Total time for presentation will be 10 minutes. During that time, there will be no interruptions by the judges. 2 additional minutes of questions from the judges will follow each presentation. Point deductions will be enforced if the 12 minute time frame is exceeded.
In case of group presentations, only one person would be presenting the poster during the poster presentation. However, the group can participate in discussions during the open presentation.
Check for your assigned presentation times and abstract numbers. If you are not in front of your poster at the beginning of your designated time, you will forfeit your opportunity to present your poster.
Abstracts should be a maximum of 300 words. The last day for submitting abstracts is Friday, February 13th, 2015. Submissions are first come, first served. Please select your appropriate school and subcategory (if necessary). Click the appropriate box if your work is a clinical or case study experiment. If you are having trouble deciding which to pick, consult your school's point of contact.
School of Nursing: Dr. Alyce Ashcraft
School of Allied Health Sciences: Dr. Rajinder Koul
Graduate School of Biomedical Sciences: Dr. Janette Dufour
School of Medicine: Dr. Simon Williams
Residents & Clinical Fellows: Dr. Surendra Varma
- Undergraduate- All undergraduate participants are in this category
- Graduate students years 1-2
- Graduate students years 3+
- Medical students years 1-2
- Medical students years 3-4
- Masters of Graduate Medical Sciences students
- School of Allied Health Sciences students
- School of Nursing students
- School of Pharmacy Students
Poster Presentation dates & times
Please ensure that you are able to attend your potential time frame before submitting an abstract. If you are not sure what category you belong to please consult your school's point of contact.
- Wednesday, March 11th
- Masters of Graduate Medical Sciences (14 spots) 8:00 a.m. - 12:00 p.m.
- Graduate Students years 3+ (42 spots) 8:00 a.m. - 12:00 p.m.
- Graduate Students years 1-2 (42 spots) 1:00 - 5:00 p.m.
- Undergraduates (14 spots) 1:00 - 5:00 p.m.
- School of Nursing students (14 spots) 1:00 - 5:00 p.m.
- School of Pharmacy students (14 spots) 1:00 - 5:00 p.m.
- Thursday, March 12th
- Residents and Clinical Fellows (56 spots) 8:00 a.m. - 5:00 p.m.
- Medical Students Years 3-4 (42 spots) 8:00 a.m. - 12:00 p.m.
- Medical Students Years 1-2 (42 spots) 1:00 - 5:00 p.m.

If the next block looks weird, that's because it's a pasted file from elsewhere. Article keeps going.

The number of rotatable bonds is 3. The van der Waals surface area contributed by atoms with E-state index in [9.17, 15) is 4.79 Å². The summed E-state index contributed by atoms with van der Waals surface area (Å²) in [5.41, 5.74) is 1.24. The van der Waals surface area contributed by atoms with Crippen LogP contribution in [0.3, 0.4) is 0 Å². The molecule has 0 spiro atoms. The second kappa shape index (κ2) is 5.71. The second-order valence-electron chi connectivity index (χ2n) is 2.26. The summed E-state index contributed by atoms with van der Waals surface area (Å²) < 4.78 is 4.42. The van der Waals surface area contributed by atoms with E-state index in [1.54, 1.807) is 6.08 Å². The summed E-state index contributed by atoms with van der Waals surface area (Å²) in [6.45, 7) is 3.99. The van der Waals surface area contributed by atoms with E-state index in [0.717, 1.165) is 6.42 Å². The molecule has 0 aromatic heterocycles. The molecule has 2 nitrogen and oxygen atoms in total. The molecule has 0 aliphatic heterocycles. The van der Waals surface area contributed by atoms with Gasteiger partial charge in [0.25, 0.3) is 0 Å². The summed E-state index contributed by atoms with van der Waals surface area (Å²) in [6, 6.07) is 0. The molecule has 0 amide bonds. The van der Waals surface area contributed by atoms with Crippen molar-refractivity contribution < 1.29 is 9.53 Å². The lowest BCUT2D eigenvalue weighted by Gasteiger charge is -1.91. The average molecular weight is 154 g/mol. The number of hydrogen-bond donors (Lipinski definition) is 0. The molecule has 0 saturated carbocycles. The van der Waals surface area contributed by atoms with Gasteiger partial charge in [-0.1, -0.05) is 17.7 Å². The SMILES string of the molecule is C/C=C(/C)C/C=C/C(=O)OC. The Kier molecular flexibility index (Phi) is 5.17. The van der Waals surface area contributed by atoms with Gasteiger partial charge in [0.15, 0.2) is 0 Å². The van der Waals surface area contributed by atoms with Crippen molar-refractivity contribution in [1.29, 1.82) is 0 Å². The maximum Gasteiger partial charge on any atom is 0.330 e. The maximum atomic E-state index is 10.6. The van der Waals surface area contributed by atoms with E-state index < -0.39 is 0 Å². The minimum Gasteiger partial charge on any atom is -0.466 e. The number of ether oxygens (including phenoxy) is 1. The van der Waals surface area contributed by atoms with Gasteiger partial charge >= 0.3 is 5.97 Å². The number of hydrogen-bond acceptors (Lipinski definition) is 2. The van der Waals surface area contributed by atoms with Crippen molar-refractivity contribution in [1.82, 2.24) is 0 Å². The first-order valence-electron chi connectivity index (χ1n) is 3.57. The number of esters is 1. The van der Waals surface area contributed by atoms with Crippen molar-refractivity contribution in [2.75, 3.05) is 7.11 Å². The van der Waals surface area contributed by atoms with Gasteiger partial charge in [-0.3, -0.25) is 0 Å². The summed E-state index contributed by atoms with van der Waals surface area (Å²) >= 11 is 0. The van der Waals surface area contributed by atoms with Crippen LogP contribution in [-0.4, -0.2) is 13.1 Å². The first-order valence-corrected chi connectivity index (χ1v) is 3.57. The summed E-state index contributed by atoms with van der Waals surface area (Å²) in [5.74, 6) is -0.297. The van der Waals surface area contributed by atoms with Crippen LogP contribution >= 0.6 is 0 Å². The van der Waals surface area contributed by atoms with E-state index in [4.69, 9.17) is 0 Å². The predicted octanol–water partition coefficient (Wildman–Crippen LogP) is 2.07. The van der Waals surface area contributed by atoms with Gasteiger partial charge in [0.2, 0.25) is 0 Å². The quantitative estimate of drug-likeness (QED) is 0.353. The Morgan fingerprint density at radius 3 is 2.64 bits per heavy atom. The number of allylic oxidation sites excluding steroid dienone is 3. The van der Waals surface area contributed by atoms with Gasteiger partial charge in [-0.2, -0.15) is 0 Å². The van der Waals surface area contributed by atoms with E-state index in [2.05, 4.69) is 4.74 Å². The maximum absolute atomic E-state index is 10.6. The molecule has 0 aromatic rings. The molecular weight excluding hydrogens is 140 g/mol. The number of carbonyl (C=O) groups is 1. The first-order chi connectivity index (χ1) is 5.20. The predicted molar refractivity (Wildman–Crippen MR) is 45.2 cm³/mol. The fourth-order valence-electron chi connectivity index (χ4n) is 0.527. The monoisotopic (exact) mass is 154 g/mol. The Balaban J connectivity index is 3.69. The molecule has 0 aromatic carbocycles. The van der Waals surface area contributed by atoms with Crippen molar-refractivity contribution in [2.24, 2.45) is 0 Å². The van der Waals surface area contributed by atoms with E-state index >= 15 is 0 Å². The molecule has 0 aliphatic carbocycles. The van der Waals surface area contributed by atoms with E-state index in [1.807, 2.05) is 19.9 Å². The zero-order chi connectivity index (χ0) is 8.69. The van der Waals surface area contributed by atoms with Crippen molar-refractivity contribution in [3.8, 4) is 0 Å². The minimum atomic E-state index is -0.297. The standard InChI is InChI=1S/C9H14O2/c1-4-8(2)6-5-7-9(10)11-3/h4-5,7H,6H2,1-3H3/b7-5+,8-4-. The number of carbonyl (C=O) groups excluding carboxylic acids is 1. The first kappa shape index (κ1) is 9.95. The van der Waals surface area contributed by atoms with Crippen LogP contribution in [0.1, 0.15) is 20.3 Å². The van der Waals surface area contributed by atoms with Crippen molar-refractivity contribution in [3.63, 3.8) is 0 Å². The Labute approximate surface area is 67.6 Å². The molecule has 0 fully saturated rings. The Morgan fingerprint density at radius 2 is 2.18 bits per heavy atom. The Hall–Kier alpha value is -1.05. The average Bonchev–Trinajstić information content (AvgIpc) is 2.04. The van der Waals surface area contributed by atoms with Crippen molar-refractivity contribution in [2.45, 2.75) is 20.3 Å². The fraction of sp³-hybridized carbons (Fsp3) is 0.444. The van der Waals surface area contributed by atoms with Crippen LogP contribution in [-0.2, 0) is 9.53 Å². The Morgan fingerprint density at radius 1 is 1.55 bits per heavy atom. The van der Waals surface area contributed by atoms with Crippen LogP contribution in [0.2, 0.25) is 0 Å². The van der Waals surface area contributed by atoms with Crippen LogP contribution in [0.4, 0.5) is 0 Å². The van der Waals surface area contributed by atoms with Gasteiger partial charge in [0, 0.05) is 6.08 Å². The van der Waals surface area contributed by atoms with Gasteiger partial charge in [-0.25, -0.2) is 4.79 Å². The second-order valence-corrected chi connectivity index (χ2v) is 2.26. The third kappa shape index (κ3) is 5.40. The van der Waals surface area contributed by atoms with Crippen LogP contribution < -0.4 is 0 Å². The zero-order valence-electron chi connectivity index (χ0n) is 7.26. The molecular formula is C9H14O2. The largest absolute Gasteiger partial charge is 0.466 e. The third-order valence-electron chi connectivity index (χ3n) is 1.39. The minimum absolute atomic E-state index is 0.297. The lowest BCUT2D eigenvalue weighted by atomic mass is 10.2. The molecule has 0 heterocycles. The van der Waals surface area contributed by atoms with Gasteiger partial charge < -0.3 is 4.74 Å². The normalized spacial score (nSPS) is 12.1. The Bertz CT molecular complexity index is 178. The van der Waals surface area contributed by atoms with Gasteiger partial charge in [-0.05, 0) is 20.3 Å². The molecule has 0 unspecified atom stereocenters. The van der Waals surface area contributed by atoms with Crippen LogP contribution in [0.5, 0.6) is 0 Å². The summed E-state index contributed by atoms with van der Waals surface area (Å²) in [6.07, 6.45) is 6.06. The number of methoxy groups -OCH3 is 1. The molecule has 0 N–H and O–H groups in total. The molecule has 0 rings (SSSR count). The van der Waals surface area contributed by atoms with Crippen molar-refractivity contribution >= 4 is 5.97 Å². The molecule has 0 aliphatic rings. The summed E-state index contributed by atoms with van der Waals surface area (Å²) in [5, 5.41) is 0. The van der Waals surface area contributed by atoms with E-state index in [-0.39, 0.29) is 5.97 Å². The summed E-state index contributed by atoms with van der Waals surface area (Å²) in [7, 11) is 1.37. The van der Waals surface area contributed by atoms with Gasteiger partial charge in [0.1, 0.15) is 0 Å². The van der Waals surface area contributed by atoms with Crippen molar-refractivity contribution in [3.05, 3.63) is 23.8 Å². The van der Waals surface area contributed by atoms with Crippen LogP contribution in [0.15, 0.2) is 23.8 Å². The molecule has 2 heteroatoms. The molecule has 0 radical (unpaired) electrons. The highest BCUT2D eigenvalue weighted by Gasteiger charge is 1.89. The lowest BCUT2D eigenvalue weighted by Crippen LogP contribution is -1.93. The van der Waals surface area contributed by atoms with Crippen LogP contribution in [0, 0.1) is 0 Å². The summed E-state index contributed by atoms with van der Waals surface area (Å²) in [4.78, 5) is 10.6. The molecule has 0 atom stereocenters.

- School of Allied Health Sciences students (14 spots) 1:00 - 5:00 p.m.
Each presenter will be given 10 minutes to present his/her poster. Judge's aides will notify presenters when they have 1 minute left. The presentation will be followed by 2 minutes of questions and answers from the judges. Absence during your assigned presentation time will result in disqualification. Additionally, failure to remove posters by the end of the posted session time will result in disqualification.
If you are unable to make your designated time slot you will have till March 10th to contact SRW Poster organizer Ravi Rajmohan.
apply to be a student speaker!
Each year, one student from each of the four schools (Medicine, Allied Health, Nursing, and Graduate Biomedical Sciences) is selected to give a 15 minute seminar over his/her research as an introduction to our key-note speakers. If you are interested in this opportunity simply click “I would like to considered as a student speaker” when you submit your abstract. If you have been selected the Student Research Week committee will contact you by March 1st.
Please send an email to firstname.lastname@example.org with the size of t-shirt you would like. Sizes are in men's and women's from small to XXL.
The judges will use criteria when reviewing posters:
Judging Criteria for Scientific Research
Judging Criteria for Case Presentations
Judging Criteria for QEP Categories
The abstract submission page is now closed! thank you for your submissions!
For questions, please contact Loc Le at email@example.com.
By submitting you agree to the aforementioned criteria.
Rules subject to change. Please check back for updates.